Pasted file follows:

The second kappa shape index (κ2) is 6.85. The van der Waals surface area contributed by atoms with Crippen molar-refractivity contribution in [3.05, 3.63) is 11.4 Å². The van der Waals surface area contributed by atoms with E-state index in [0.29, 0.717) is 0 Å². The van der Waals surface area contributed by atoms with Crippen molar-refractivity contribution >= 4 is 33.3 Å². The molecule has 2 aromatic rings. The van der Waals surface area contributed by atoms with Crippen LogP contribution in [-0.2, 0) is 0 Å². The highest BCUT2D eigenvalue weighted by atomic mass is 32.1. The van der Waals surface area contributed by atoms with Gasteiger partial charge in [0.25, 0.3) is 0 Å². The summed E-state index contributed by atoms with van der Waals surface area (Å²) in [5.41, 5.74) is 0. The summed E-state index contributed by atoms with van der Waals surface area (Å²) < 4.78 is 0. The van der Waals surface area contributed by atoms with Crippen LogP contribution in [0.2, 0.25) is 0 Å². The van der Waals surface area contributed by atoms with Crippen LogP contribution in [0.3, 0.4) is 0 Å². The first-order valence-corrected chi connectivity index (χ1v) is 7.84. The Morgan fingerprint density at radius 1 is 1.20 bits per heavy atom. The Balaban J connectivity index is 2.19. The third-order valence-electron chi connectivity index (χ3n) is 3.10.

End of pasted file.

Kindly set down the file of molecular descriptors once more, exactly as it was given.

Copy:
The second kappa shape index (κ2) is 6.85. The van der Waals surface area contributed by atoms with Crippen molar-refractivity contribution in [3.05, 3.63) is 11.4 Å². The van der Waals surface area contributed by atoms with E-state index in [0.29, 0.717) is 0 Å². The van der Waals surface area contributed by atoms with Crippen molar-refractivity contribution >= 4 is 33.3 Å². The molecule has 2 aromatic rings. The van der Waals surface area contributed by atoms with Crippen LogP contribution in [-0.2, 0) is 0 Å². The highest BCUT2D eigenvalue weighted by atomic mass is 32.1. The van der Waals surface area contributed by atoms with Gasteiger partial charge in [0.25, 0.3) is 0 Å². The summed E-state index contributed by atoms with van der Waals surface area (Å²) in [5.41, 5.74) is 0. The summed E-state index contributed by atoms with van der Waals surface area (Å²) < 4.78 is 0. The van der Waals surface area contributed by atoms with Crippen LogP contribution in [0.2, 0.25) is 0 Å². The van der Waals surface area contributed by atoms with Crippen LogP contribution in [0.3, 0.4) is 0 Å². The first-order valence-corrected chi connectivity index (χ1v) is 7.84. The Morgan fingerprint density at radius 1 is 1.20 bits per heavy atom. The Balaban J connectivity index is 2.19. The third-order valence-electron chi connectivity index (χ3n) is 3.10.